Update (May 13, 2014): (under the headline: Ponzi Fraud, Fraudulent Transfer, The “Ponzi Scheme Presumption,” and Statutes of Limitation): William Hart argued on behalf of plaintiff appellants. Keith Moheban, counsel for M&I Bank, argued first for the four bank appellees. At issue, under Minnesota law and the Minnesota version of the Uniform Fraudulent Transfer Act (MUFTA), should Minnesota courts apply the “Ponzi Scheme Presumption” and which statute of limitation rule should apply? (Can the analysis of  the statutes of limitation for common law fraud claims and statutory fraud claims be different?)

(Under the Ponzi scheme presumption, a Ponzi scheme, once established, demonstrates actual fraudulent intent required for actual fraudulent transfer under Bankruptcy Code. Courts that apply the presumption hold that transfers made in the course of Ponzi scheme could have been made for no purpose other than to hinder, delay, or defraud creditors. The Minnesota Supreme Court appeared quite reluctant to adopt the Ponzi scheme presumption in the context of the MUFTA.)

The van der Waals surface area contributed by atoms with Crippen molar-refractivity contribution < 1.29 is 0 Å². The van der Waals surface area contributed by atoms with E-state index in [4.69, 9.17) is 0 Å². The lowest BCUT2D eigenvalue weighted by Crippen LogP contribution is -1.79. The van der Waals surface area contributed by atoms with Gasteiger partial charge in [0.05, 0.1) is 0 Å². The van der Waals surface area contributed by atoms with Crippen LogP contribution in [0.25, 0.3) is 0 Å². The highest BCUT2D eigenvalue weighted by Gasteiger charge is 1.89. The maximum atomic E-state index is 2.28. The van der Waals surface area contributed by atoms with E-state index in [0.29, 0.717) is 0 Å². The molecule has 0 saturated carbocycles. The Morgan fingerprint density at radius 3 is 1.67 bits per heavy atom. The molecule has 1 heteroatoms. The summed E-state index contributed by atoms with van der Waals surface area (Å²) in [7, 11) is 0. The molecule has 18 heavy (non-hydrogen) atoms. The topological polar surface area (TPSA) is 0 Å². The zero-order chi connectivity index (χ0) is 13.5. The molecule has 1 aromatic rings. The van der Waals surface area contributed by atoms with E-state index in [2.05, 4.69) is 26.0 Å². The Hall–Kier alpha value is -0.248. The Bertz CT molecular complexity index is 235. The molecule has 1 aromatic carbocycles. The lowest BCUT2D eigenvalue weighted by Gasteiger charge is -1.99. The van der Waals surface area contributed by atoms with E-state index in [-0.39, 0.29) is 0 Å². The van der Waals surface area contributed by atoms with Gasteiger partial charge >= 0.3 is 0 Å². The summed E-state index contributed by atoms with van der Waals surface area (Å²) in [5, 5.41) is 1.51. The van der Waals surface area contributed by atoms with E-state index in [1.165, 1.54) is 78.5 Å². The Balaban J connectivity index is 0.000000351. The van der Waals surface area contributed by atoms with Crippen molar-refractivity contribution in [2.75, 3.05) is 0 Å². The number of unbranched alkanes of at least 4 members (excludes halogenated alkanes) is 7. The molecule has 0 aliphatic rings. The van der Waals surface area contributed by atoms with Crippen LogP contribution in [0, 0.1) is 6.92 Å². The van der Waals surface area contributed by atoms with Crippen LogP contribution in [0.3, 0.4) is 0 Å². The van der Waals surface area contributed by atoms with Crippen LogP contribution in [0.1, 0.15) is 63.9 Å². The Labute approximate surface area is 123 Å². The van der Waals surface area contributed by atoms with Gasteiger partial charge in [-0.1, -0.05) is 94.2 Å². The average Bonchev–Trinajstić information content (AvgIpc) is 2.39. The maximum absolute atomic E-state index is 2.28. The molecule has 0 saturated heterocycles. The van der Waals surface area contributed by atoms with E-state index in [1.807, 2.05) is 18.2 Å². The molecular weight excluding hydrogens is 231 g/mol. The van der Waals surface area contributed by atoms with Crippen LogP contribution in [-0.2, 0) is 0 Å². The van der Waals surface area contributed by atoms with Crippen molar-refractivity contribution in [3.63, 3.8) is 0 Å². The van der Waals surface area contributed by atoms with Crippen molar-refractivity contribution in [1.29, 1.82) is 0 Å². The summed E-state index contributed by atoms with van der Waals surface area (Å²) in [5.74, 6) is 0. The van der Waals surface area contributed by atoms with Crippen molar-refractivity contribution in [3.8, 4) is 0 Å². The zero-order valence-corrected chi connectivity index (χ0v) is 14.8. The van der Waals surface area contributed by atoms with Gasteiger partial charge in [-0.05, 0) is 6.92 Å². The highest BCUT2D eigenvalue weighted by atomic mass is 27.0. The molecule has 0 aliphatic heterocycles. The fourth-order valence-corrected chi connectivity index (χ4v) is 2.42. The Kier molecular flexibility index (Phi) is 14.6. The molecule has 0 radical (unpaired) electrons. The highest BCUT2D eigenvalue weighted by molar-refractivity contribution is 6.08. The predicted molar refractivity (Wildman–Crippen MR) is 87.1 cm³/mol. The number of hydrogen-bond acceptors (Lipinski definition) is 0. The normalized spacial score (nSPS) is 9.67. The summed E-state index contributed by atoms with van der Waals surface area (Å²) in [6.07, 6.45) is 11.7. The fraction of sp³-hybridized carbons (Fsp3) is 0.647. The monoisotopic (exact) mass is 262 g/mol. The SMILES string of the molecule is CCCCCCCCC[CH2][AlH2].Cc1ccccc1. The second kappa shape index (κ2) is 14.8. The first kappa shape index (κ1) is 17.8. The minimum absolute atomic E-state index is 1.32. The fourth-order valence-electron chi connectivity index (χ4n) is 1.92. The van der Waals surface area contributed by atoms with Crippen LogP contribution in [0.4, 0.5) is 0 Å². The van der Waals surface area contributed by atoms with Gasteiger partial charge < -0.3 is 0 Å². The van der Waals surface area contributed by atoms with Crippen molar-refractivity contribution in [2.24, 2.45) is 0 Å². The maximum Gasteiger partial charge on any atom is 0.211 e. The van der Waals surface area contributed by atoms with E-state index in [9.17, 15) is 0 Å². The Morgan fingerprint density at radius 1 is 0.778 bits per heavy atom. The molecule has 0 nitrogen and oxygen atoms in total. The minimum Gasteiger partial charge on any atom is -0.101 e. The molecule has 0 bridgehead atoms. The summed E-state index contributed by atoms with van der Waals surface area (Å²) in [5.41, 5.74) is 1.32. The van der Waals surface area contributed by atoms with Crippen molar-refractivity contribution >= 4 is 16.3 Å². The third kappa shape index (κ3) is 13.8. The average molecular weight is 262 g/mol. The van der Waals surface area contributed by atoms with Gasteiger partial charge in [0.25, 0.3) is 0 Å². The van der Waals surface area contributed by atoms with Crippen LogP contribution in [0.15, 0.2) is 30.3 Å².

If you aspire to appellate practice, listen to the Minnesota Supreme Court argument in this case. This was excellent advocacy of a complicated area of law.

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Lethal Collapse

(November 18, 2013): If Evil-Doer misappropriates money from Peter to pay Paul, but Peter does not find out that he has been swindled for 10 years, can a receiver, stepping in for Evil-Doer when the scam comes to light, get Peter’s money back from Paul (and other defrauded investors) or would this “claw-back” action be “time-barred”?

One part of the inquiry would be, (1) “What is the statute of limitation for such a claim under the applicable law?”  Another part of the inquiry to answer that question might be, (2) “What took Peter so long to figure out he’d been swindled?”  Another part of the inquiry could be, (3) “Do the courts count the statute of limitations as starting at the time of the initial misappropriation or from the time that Peter made (or should have made) the discovery?” Yet another part would be, (4) and what, exactly, do you mean by “swindled”?  Finally, yet another would be, (5) what do you mean by “Peter’s money” — money is fungible and maybe Evil-Doer paid Paul back with “clean money” in whole or in part?